I agree with EEK--do not tell him, period--bear the burden and get on with it. I cheated on my late wife once, after 21 years of marriage--I'll not go into the details now. In any case, I regretted it and went back to my marriage with a renewed sense of commitment and love, but with guilt and remorse. I bore that until she was terminally ill, and then the need to confess became overwhelming--I did not want her to die without offering me absolution. Before I confessed, I spoke to the woman I'd cheated with, whom I'd remained vaguely friendly with. She wisely told me to keep my mouth shut, which I did. I was not about to do it for my wife, but for myself--and that option was both cowardly and selfish. She went to her grave loving her ever-faithful husband, and I carry my regret about the episode to this day, more than a dozen years after it happened. Suck it up and be a mensch.


Posted: 06 Oct 20:26

First stupidity: a "best friend" moving in with two in an established relationship.
Second stupidity: your screwing him - whatever the circumstances.
Third stupidity: his not voluntarily moving out.
Fourth stupidity: either of you telling your fiance about it. This will end a romantic relationship and a friendship.

Tell the friend to get his ass out. NOW!


Posted: 06 Oct 20:26

What ever happened to the concept of "no secrets in relationships"???? Is it really that antiquated an idea????

If the relationship is strong enough, and means enough to both of them, and is meant to work out in the end, they can pull through it. WITHOUT the secrecy. And if they do so, believe it or not, the relationship has the potential to become stronger yet than it is now.


Posted: 06 Oct 20:26

Come on people. Realise that there is no way in hell that the stress of a secret like this can be "exercised off". I have been the recipent of such news before and well I love my partner so much we worked it out. Yes it took tons of time, alot of where are you now phone calls and a whole lot of work on his behalf but right now we are stronger than ever. If he loves you enough to marry you he should feel that there is plenty of reason to work through it all. You are going to have a hard time yourself earning back his trust but its better to tell him now then after your married and he feels his whole marriage is a sham. You do need to tell him but you will have to give him his space. let him know when he is ready to come around you will be there waiting to sort it all out


Posted: 06 Oct 20:27

Tiger Woods, anyone?
Recently disgraced Gov. of South Carolina, anyone?

Both did something incredibly stupid, and then furthered the stupidity and the eventual pain infliction level, by attempting to hide it. And unfortunately there are countless other examples.

Come clean as soon as possible and deal with things from there.


Posted: 06 Oct 20:28

Many of you would think so because of the spectacular failures.

But many more you don't know quietly go on living thier double or triple lives.

Just because that may not fit your creed doesn't make it impossible.


Posted: 06 Oct 20:28

I think I would approach your fiance' and ask him how long his friend is going to be staying with us? Suggest to him this invades on our private life. That you have often had very special sexy feelings for your fiance' and have been uncomfortable in wanting to share your complete fantasys with him. You may not be able to change the past, but you can change the future. Doesn't your relationship with you and your fiance' deserve this privacy?


Posted: 06 Oct 20:28

I think the idea of not telling him is taking the easy way out. Whatever happened, your fiance deserves to know. Either he has a woman he can't trust or a friend that he can't trust. He might have both.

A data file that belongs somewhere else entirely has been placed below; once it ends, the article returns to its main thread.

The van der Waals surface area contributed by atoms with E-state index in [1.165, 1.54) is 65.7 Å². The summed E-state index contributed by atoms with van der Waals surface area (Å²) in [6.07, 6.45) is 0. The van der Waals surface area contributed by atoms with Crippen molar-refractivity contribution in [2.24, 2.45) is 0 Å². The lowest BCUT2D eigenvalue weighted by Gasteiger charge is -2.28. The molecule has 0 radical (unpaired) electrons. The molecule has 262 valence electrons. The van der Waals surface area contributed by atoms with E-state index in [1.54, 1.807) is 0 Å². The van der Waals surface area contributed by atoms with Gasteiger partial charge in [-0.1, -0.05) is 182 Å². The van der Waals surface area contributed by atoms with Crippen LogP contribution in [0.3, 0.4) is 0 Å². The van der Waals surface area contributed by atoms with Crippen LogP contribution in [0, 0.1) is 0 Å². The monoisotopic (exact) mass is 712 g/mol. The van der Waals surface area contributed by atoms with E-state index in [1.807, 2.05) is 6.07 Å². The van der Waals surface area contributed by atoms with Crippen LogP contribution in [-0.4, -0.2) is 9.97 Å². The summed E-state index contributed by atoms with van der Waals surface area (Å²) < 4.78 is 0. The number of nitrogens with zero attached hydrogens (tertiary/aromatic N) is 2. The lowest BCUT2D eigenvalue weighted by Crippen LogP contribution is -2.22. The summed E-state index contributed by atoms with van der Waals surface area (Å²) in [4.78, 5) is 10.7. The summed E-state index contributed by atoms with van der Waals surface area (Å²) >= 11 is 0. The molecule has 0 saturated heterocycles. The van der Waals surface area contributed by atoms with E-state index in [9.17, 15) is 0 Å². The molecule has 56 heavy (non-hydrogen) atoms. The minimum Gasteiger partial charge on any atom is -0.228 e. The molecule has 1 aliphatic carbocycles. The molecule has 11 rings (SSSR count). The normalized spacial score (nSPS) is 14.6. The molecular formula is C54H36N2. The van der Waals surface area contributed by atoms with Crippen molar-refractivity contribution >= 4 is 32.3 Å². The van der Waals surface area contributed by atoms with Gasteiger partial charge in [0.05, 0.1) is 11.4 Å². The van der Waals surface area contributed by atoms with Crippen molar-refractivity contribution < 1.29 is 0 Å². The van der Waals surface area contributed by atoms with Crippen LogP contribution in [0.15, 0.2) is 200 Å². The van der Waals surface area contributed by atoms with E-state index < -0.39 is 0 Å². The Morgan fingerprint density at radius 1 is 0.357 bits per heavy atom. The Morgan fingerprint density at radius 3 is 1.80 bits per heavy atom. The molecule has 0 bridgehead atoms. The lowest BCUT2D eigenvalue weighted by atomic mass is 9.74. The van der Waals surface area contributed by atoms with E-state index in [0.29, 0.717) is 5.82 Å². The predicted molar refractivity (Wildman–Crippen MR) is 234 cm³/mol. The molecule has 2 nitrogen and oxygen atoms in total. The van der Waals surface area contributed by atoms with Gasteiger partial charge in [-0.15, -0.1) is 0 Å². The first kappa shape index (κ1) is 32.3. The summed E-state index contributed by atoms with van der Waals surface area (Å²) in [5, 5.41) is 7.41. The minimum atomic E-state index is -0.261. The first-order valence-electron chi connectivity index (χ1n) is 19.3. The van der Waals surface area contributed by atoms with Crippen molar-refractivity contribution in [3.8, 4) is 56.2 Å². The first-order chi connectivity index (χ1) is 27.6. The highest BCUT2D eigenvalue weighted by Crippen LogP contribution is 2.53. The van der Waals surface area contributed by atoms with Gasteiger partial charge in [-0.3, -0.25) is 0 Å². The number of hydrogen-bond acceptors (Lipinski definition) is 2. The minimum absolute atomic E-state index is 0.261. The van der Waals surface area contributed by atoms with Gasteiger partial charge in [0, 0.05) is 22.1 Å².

If things were reversed and a friend of yours tried to sleep with him or did, would you want that secret to be kept from you? What if it happened again? You would never know not to trust them.

I think that his friend did wrong in this situation. You made a mistake of drinking with him, but what he did could be considered a rape. If my best friend took advantage of my wife, I would want him out of my life.

Honestly, I think I could forgive my wife if the same thing happened. Your fiance might be able to as well. Either way, at least you're giving him the option and the fact that you're being honest will let him know that he can trust you in the future. If he finds out years later, he will never trust you because he'll know that you can keep things from him and he would never know.


Posted: 06 Oct 20:34

You fucked up... You have to deal with it.

The longer you wait, the greater the damage. If he chooses to leave you because of it, it's his right....and you have to face that... This isn't just the relationship... his health is also on the line as the new guy could have given you something. He needs to be aware that his trust in you has been violated to be given a fair chance to protect himself.

I doubt that I would forgive you myself... but I can sure as hell guarantee that the greater the amount of time between the act and me finding out, the greater the odds that I would never say another word to you.

cool macs

Posted: 06 Oct 20:35

Now now, it isn't rape but it is taking advantage. The two are NOT the same.

But to say that he cannot trust her everafter is to make a mistake.
She can change.

"I think I could forgive..." see, there's the problem. You only think you could. If you truly loved, you would know that you would.


Posted: 06 Oct 20:36

Depending upon applicable state law, tristan could be right EEK. In my state, if alcohol gets consumed, it's chargeable as rape, because the capacity to consent or not has been compromised.

But that's beside the larger points:

*This fiance deserves to make a decision about this relationship himself. If he's not told, he's robbed of that opportunity. His trust is his to give, not hers to take.
*Adult actions have adult consequences. She needs to be an adult and face them, whatever they may be.


Posted: 06 Oct 20:36

So did she rape him or did he rape her - they were BOTH drunk. Perhaps you had forgotten.

She can also be an adult and just decide to keep her mouth shut as advised by the pros who deal with this issue i.e. Dr. Abrahhms-Spring. It is HER burden to bear, not her fiance's. Instead of seeking 'absolution' she should stop drinking so much. She also has to decide if she really wants to be married because she does not appear to be adult enough to be married.

'Ready to be married' is exactly what she should be thinking about now. Everything else is secondary.

Her fiance' can look after himself. I am counseling her.


Posted: 06 Oct 20:37